Weekly Outlook: Pressure On the Growing Season

US - The USDA’s March 31 Prospective Plantings report revealed producer intentions to reduce corn acreage and to marginally increase soybean acreage in 2009.
calendar icon 14 April 2009
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That report pointed to the potential of tighter supplies during the 2009-10 marketing year and prices strengthened modestly following the release of the report, writes Darrel Good, Extension Economist at the University of Illinois.

On April 9, the USDA released the monthly update of projections of corn and soybean use during the current marketing year and the projection of stocks at the end of the year. For soybeans, the projection of the marketing year crush was reduced by 5 million bushels and the projection of marketing year exports was increased by 25 million bushels. Year-ending stocks are now projected at a 5 year low of 165 million bushels. That projection represents 5.5 percent of projected use during the current marketing year. The lowest stocks-to-use ratio in modern history was 4.5 percent in 2003-04.

For corn, the projection of domestic processing use of corn during the current year was reduced by 10 million bushels and the projection of feed and residual use was increased by 50 million bushels due to the larger than expected use during the second quarter of the marketing year. Year ending stocks are now projected at 1.7 billion bushels, or 14.1 percent of projected use during the year. Projected stocks are at a three year high and the projected year ending stocks-to-use ratio is well above the recent low of 9.4 percent in 2003-04.

The USDA will release its first projections of 2009-10 marketing year supply and use on May 12. Corn use during the 2009-10 marketing year may exceed the 12.04 billion bushels projected for the current year. The increase will be led by use for ethanol. Exports may also expand as world grain production recedes from the record level of 2008. The current corn harvest in Brazil and Argentina, for example, is now estimated at 2.52 billion bushels, 650 million bushels less than the 2008 harvest. Domestic feed use of corn will likely continue to decline during the year ahead as a result of the current reduction in livestock numbers and the increased competition from distillers grain. Still, total use next year could approach 12.5 billion bushels.

Soybean consumption may increase modestly next year. Some reduction in domestic and export consumption of meal will likely keep the domestic crush relatively small, but export demand should be strong. The 2009 South American soybean harvest is now estimated at 3.743 billion bushels, 515 million smaller than the 2008 harvest. For both corn and soybeans, the timing and extent of U.S. and world economic recovery will be important in determining the strength of demand and the level of consumption.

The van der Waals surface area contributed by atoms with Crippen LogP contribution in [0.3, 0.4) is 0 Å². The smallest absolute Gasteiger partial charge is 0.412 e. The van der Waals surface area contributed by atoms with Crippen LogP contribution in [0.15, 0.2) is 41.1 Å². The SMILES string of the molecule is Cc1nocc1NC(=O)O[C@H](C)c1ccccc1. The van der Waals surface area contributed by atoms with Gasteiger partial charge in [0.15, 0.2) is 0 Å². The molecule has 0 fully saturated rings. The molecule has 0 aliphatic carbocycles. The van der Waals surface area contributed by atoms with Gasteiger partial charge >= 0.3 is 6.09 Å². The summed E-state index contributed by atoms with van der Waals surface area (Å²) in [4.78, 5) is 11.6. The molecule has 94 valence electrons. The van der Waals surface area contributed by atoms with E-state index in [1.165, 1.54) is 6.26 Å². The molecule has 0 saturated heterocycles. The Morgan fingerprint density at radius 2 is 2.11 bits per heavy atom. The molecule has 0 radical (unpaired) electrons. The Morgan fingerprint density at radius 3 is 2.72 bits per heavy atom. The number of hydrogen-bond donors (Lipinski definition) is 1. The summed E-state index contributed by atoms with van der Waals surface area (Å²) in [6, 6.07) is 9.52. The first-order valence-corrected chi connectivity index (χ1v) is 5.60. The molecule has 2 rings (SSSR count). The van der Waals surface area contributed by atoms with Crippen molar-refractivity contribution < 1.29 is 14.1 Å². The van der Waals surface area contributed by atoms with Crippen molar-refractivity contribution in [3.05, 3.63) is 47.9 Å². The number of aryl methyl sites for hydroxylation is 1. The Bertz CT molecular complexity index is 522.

Prospects for small year ending stocks of soybeans and declining inventories of corn during the 2009-10 marketing year means that a generally favorable 2009 growing season will be needed to avoid rationing of use next year. Not much is known about growing season weather prospects at this point. The current LaNina is receding and neutral LaNina/ElNino conditions are expected for the summer months, but the correlation between those conditions and U.S. growing season weather is very low. The cool, wet start to April in some producing areas threatens to delay the start of corn planting. However, a more favorable weather pattern is expected to develop after this week and summer weather will dominate any influence of a modest delay in corn planting. Prices for the 2009 crop have not responded much to current weather conditions, likely due to the experience of a year ago when extensive delays in corn planting were followed by an above trend U.S. yield for corn. December 2009 corn futures briefly traded to about $4.37, but have retreated to the $4.15 to $4.20 area. Similarly, November 2009 futures traded to $9.34, but have leveled off even as prices for the 2008 crop have strengthened. New crop corn and soybean basis levels, however, have strengthened modestly since early March.

Prices for the 2009 corn and soybean crops are above the spring price guarantees for crop revenue insurance products so even insured producers face some downside price risk. That risk is about $.15 for corn and near $.45 for soybeans. With so much riding on the size of the 2009 crops, prices could well trade in a wide range over the next few months. Opportunities to price a portion of those crops at prices above those currently offered will likely be available.

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